Author Topic: verbALs Spencer Tracy- the Oscar Years Marathon  (Read 10025 times)

verbALs

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Re: verbALs Spencer Tracy- the Oscar Years Marathon
« Reply #10 on: August 28, 2010, 11:19:27 AM »
Great write-up! And really interesting connection between Duvall and Tracy - I'd not thought of it before, but they do have a similar sort of presence and the same sort of wryness in the way they deliver their lines.


I avoided putting in Mad Mad World because he really is just standing there looking bemused during the whole film, but I do love it; slightly better than the remake( that film with Rowan Atkinson, Seth Green is a remake isn't it?)
Yes, Mad World probably doesn't exactly fit, but I'm glad you love it. :) (I haven't seen or heard of a remake?)

Thanks for the comment. Rat Race maybe not a remake but its the same idea.
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Adrienne

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Re: verbALs Spencer Tracy- the Oscar Years Marathon
« Reply #11 on: September 02, 2010, 04:28:12 PM »
Just watched Adam's Rib again. When are you reviewing it?

Beavermoose

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Re: verbALs Spencer Tracy- the Oscar Years Marathon
« Reply #12 on: September 02, 2010, 05:16:51 PM »
tracy and hepburn=win

verbALs

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Re: verbALs Spencer Tracy- the Oscar Years Marathon
« Reply #13 on: September 04, 2010, 08:34:22 AM »
Just watched Adam's Rib again. When are you reviewing it?

Wanted to watch Captain's Courageous first. I have the Tracy-Hepburn box set now so I'll watch these next I'll make Adam's Rib the first of them in the next few days.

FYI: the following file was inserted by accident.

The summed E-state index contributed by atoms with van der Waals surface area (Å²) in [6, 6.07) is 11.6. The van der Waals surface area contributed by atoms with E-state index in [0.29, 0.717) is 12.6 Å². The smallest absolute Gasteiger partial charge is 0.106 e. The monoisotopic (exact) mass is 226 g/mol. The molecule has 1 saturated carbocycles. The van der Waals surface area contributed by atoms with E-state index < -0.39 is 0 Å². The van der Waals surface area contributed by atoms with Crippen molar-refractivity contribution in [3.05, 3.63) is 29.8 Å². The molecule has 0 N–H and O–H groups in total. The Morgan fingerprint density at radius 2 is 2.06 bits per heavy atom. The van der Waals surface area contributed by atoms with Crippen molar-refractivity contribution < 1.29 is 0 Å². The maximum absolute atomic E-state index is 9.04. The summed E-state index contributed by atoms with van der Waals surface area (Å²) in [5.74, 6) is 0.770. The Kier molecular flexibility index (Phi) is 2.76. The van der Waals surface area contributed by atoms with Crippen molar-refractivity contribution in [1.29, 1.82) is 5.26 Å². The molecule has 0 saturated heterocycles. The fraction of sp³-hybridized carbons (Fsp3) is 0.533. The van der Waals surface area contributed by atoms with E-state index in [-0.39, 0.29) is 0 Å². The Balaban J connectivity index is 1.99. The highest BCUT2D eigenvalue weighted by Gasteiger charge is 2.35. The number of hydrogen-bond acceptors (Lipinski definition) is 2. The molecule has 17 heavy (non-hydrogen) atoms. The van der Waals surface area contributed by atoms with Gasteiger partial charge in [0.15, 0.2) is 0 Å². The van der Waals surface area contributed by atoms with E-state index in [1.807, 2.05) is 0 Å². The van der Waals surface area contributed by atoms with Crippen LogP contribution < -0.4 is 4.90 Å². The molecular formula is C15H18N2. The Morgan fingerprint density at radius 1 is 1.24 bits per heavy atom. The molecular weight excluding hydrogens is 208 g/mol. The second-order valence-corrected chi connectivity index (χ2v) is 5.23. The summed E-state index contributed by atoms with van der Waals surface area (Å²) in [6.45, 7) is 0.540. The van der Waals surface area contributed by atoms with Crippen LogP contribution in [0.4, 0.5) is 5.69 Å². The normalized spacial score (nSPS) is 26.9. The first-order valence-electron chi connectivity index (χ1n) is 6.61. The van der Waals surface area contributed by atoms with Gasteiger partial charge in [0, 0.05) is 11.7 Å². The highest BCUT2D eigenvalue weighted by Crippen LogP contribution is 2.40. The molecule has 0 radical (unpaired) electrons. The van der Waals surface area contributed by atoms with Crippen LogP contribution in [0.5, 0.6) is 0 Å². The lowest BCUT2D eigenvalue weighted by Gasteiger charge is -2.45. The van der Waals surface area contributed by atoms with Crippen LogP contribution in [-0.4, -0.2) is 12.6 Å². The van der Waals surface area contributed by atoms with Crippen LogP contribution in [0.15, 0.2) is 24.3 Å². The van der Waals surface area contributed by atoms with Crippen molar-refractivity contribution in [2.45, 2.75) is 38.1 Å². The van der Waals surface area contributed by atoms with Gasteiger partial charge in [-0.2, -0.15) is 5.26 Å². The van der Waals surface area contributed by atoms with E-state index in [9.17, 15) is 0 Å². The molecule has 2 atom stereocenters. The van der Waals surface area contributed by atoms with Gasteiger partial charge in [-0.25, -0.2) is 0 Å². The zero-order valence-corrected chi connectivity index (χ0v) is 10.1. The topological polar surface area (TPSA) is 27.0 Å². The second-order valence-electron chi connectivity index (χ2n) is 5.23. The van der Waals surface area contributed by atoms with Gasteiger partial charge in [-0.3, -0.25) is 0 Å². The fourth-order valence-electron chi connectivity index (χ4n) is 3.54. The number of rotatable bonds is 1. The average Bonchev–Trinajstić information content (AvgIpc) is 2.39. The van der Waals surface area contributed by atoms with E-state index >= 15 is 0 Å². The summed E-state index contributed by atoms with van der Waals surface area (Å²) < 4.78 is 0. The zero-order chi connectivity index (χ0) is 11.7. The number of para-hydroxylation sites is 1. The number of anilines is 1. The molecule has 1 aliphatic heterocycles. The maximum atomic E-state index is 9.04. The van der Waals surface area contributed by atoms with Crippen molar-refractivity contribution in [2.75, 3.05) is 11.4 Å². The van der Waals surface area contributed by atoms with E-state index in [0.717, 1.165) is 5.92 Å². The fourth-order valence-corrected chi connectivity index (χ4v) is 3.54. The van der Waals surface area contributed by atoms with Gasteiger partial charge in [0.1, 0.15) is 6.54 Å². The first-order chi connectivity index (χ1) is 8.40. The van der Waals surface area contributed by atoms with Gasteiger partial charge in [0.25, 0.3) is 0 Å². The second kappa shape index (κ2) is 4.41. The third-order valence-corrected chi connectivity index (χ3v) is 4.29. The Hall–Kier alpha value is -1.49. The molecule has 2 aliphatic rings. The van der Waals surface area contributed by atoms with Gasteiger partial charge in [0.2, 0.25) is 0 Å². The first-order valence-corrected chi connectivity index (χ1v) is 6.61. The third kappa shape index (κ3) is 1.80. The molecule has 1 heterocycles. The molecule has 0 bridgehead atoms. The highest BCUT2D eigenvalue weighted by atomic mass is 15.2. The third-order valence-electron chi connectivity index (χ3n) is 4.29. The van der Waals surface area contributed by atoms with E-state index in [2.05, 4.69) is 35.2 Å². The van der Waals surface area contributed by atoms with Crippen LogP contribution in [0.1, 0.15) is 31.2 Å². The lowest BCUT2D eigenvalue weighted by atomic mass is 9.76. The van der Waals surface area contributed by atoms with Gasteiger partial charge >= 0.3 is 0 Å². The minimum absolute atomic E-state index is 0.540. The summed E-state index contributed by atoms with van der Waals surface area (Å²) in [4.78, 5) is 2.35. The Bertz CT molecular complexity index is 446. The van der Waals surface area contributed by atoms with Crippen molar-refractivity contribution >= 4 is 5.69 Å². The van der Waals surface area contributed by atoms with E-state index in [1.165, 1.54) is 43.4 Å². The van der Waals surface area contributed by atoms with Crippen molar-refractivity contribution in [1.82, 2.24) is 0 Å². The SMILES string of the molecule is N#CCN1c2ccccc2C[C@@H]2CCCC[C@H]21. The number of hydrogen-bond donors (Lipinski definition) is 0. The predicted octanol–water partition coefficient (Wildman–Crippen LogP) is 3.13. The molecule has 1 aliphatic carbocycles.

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sdedalus

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Re: verbALs Spencer Tracy- the Oscar Years Marathon
« Reply #14 on: September 04, 2010, 12:54:02 PM »
It's good, but Cabin Boy is better.
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verbALs

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Re: verbALs Spencer Tracy- the Oscar Years Marathon
« Reply #15 on: September 18, 2010, 06:41:45 AM »
Pat & Mike (1952); directed by George Cukor



PAT AND MIKE [1952 TRAILER]

Spencer Tracy as Mike Conovan

Plot Synopsis-  Sports promoter and all round-sharp operator, Mike Conovan, discovers sporting superwoman, uppercrust Pat Pemberton (Katherine Hepburn, natch) playing great golf until she is put off by her jinx of a fiancee. Pemberton goes on to excel at tennis and other sports. Conovan arranges contests for Pemberton, his boxer Hucko (Aldo Ray) and his horse Little Nell all the while trying to dodge the fiancee, and his ‘business partners’ including Charles Buchinski as gangster no.1.



Mike Conovan: That's all, honey, that's all, say no more. Of course there's always a chance you could be an escaped fruitcake. But if there is something in what... as a matter of fact, if there is anything in what you say, I am going to promote you into the King of the World! Queen, I mean. Let's go.